A Brush with Fame
While studying for my Bachelor of Applied Science degree in the 1970s at what is now the University of Technology, Nicole Kidman’s father, the late Anthony Kidman (who was my lecturer in biochemistry) bumped into me in the hallway sometime in 1975 and said “Are you still here Vic? Do you want a job? I have one on offer at the University of New South Wales in the Dept of Pharmacology and Physiology.”
Well, after 4 years of a mix of full and part time study and another year part-time to go on to finish a triple major (environmental biology, biochemistry and industrial microbiology) I was pleased to get a paying job (such as it was in science research in this country). What followed was 6 years in clinical pharmacology working on the brain reactions to various neurotransmitters and therapeutic drugs. It proved to be excellent training for my current focus on food safety and in sourcing, screening and marketing active medicinal compounds from Australian botanicals for use in whole food biotherapies.
The grant money at the UNSW was ultimately not renewed in 1982 and after a brief 3 months on the benches with the unemployed, I applied for a position undertaking analytical research into the nutritional value of Australian wild foods at what was then, the Human Nutrition Unit at the University of Sydney.
Luck and a Life Changing Path
In some ways, it was serendipitous that I landed this job because I was one out of 84 other applicants. Yet thus began an accelerated learning curve on my teenage passion; that of finding and eating Australian wild foods, then popularly known as bushfood or bush tucker but nowadays better referred to as authentic Australian food or just wild foods.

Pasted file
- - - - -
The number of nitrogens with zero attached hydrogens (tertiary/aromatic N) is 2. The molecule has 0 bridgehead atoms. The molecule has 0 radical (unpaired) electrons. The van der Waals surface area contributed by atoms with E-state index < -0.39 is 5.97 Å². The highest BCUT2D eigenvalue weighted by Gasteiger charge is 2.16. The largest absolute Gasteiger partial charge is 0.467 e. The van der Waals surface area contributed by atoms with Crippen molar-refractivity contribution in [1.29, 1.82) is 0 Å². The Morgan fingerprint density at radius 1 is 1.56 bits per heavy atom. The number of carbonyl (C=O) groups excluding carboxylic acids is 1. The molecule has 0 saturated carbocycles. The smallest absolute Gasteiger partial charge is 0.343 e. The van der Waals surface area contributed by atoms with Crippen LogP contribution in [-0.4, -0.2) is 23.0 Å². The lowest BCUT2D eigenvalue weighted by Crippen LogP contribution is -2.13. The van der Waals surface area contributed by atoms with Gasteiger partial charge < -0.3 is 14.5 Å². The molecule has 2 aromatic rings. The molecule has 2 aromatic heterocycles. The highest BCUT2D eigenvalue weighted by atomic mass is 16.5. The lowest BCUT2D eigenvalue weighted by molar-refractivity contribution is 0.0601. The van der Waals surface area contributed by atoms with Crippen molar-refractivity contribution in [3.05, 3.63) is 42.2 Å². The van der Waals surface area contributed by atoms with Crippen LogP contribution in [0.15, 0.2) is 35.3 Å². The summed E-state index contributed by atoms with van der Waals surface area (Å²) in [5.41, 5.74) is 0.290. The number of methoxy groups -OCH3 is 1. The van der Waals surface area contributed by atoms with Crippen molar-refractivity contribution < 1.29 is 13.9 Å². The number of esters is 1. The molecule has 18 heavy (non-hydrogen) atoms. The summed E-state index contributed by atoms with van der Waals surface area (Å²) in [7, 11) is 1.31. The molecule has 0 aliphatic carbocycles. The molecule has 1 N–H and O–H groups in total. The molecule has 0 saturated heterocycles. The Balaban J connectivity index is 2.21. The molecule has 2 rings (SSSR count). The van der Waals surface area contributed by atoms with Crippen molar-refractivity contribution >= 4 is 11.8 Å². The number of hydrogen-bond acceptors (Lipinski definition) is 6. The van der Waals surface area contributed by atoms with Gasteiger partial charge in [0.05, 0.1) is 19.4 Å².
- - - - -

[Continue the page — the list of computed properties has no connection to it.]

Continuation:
Having access to over 450 different foods for analysis and able to nibble on thousands more gave me a unique insight into Australia’s undiscovered, wild food (and medicine) resources. The fruits, tubers, vegetables, herbs, spices, seeds, nuts and more that I tasted instantly screamed at me that here was an industry waiting to be commercialized. Starting with a single restaurant in Sydney as a customer, my company, Australian Functional Ingredients Pty Ltd now exports plantation grown, organic wild foods as well as Aboriginal and non-Aboriginal wild-crafted ingredients into many countries and to countless chefs, numerous manufacturers and hundreds of on-line shoppers each month.
The foods came in from around the country, initially predominantly supplied by Aboriginal communities and through my own collecting. In 1983, some of the left-overs (after analysis) were supplied to chefs and although I didn’t recognize its potential impact at the time, the possibility of an Australian cuisine had begun. I started my first wild food trading company, Bush Tucker Supply in 1987. It went through various changes in name and suffered all the trials and tribulations of small business and partnerships with embezzlement by one co-director and a take-over attempt by others. Finally, I had to start all over again after walking away from directors who thought they could run my supply business without me and from a plush office high in the sky in Sydney’s CBD.
Australian Functional Ingredients
My second in charge, Josh Powell, is an Indigenous Australian and Head of Logistics and Production and together, our committed, enthusiastic and highly capable team keep AFI leading the way for the future of Australian cuisine, processed foods, functional ingredients for cosmetics, nutritionals, cosmeceuticals, nutraceuticals and a few specialist products coming from research into wild food functionality.